Enabling space-as-a-service through tech
Updated: Feb 5, 2021
For many in the real estate world, whether renters or landlords, space-as-a-service is the new normal. For co-working companies, flex space operators, and even businesses involved in non-office property, like co-living firms, the value proposition is now about a bundle of services and not just the provision of some combination of rooms for a set period of time. Today, community and amenities are perhaps as important as the physical space itself.
While the businesses that offer space-as-a-service by and large provide an incredible value, the fact is that the model represents a much more complicated management proposal than other forms of leasing, simply because it involves so many additional elements (extra services, the management of additional physical amenities, greater maintenance responsibilities, etc).
That’s where tech comes in. Modern tech platforms allow for efficiencies and advantages that can offer huge benefits to traditional landlords, sure, but truly make or break space-as-a-service providers. Here are a few of the ways technology can be most impactful in ensuring success with these spaces.
1. Accurately target amenities and perks
One of the great assets of a tech-enabled building (or portfolio) is the ability to properly choose and target services and amenities based on occupant preferences and feedback.
With so many individual amenity choices out there, ranging from traditional options like a coffee stand or rec room to design considerations like focus pods, greenery, and art, all the way to high-tech solutions like movable walls and VR stations, actually deciding what to invest in can be challenging. Many of these amenities are relatively new, leaving little objective evidence of what would be the best “bang for the buck.''
Tech can change that. Tenant experience platforms can offer a vital window into the thoughts and input of building occupants, allowing preferences and sentiment to be measured and analyzed. Amenities are seldom cheap; investing in the right ones makes a big difference not only on a financial statement but also in attracting more tenants to begin with.
2. Improve ease of communication
Of course, there’s a lot more to the tenant management side of space-as-a-service than just understanding what they want. Open communication is also critical, but sometimes email and phone isn’t enough. Another plus of tenant improvement apps is their impact on dialogue, both between landlord and tenant, and tenants themselves. This is particularly important under the space-as-a-service model, where different occupants often value the social aspect of the space highly, even if community isn't a stated goal.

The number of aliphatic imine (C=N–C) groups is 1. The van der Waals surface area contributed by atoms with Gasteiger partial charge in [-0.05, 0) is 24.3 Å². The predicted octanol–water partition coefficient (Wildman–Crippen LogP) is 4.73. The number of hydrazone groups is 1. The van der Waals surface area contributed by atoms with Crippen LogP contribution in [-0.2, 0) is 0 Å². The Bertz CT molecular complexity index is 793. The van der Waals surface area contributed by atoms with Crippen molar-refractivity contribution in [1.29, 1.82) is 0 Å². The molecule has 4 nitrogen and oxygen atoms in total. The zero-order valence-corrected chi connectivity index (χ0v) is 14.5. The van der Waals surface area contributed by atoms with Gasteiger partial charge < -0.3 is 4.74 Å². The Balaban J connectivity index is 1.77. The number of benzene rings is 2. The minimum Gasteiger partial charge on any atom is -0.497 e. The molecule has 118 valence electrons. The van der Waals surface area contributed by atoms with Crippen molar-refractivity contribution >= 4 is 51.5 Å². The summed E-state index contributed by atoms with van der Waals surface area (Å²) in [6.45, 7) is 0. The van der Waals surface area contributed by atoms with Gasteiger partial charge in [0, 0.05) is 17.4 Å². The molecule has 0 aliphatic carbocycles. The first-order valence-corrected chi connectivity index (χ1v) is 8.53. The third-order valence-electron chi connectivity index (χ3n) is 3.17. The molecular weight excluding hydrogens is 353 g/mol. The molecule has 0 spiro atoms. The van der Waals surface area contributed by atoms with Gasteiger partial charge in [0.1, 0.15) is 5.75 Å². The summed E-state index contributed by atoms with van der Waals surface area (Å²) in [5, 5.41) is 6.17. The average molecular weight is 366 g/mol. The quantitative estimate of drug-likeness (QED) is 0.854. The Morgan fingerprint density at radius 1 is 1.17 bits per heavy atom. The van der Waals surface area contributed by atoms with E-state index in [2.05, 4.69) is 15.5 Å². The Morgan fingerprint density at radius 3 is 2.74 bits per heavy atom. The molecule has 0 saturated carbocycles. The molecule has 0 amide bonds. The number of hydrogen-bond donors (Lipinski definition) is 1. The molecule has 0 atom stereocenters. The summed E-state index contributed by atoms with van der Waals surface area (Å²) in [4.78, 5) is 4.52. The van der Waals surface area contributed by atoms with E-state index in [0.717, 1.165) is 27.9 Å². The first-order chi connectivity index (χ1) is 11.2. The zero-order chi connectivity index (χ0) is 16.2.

3. Automate the building
As new and unique as space-as-a-service is, the physical space offered for use is still the core of the offering. It goes without saying, then, that the use of that physical space must be as pain-free as possible for tenants, and as efficient to manage as possible for ownership.
As of today, buildings need to run on an operating system that integrates both physical and digital aspects to create one experience for their occupants.
Tech can reduce a significant amount of the property management workload, particularly IoT systems that leverage sensor networks and cameras to collect data, and then deliver programmed responses through networked smart devices. The benefits of these systems can help not only property managers but tenants too. A recent study found that smart lights increased productivity by 20 percent.
4. Pick up on hard-to-detect challenges
The benefit of all this better communication and sensor equipment is that property owners who embrace technology will find not only their day-to-day jobs easier, but their ability to pick up on hard-to-find problems increased as well. A leaky faucet that never floods but wastes water could be missed by maintenance staff, but a moisture sensor would immediately recognize it. Similarly, tenants may never vocalize an issue they’re having with another worker sharing the same space, but an anonymous feedback option on a tenant-facing operating system would quickly identify the stressor.
5. Integrate with the surrounding world
Tech’s impacts don’t stop at the walls of the office or apartment. A critical component of a highly-competitive rental space is integration with the surrounding world, and tech can be a vital component there as well. I frequently mention opportunities for space providers to build relationships with local businesses and neighborhoods, or set up local events or rewards plans through tenant experience platforms, but the opportunities go beyond just that.
Location and mobility is a critical component for establishing quality in competitive markets. To that end, TransitScreen is a provider of digital displays which, when located in the lobby of a building, can help guests and tenants identify and catch the right public transit options.
These are just a handful of the numerous ways in which tech can impact space-as-a-service operations, and they don’t even touch on use cases in acquisition, development and disposition. Not every implementation will apply to every situation, and managers shouldn’t feel the need to force circles into squares just for the sake of it. But tech can increase profit margins while reducing effort expended, and for that reason a thorough consideration is worthwhile regardless of property type.
Spaceflow creates a space-as-a-service experience that allows landlords and space operators to customize services and improve tenant satisfaction. Learn more about our platform!
Read about the future of office amenities in our article here.
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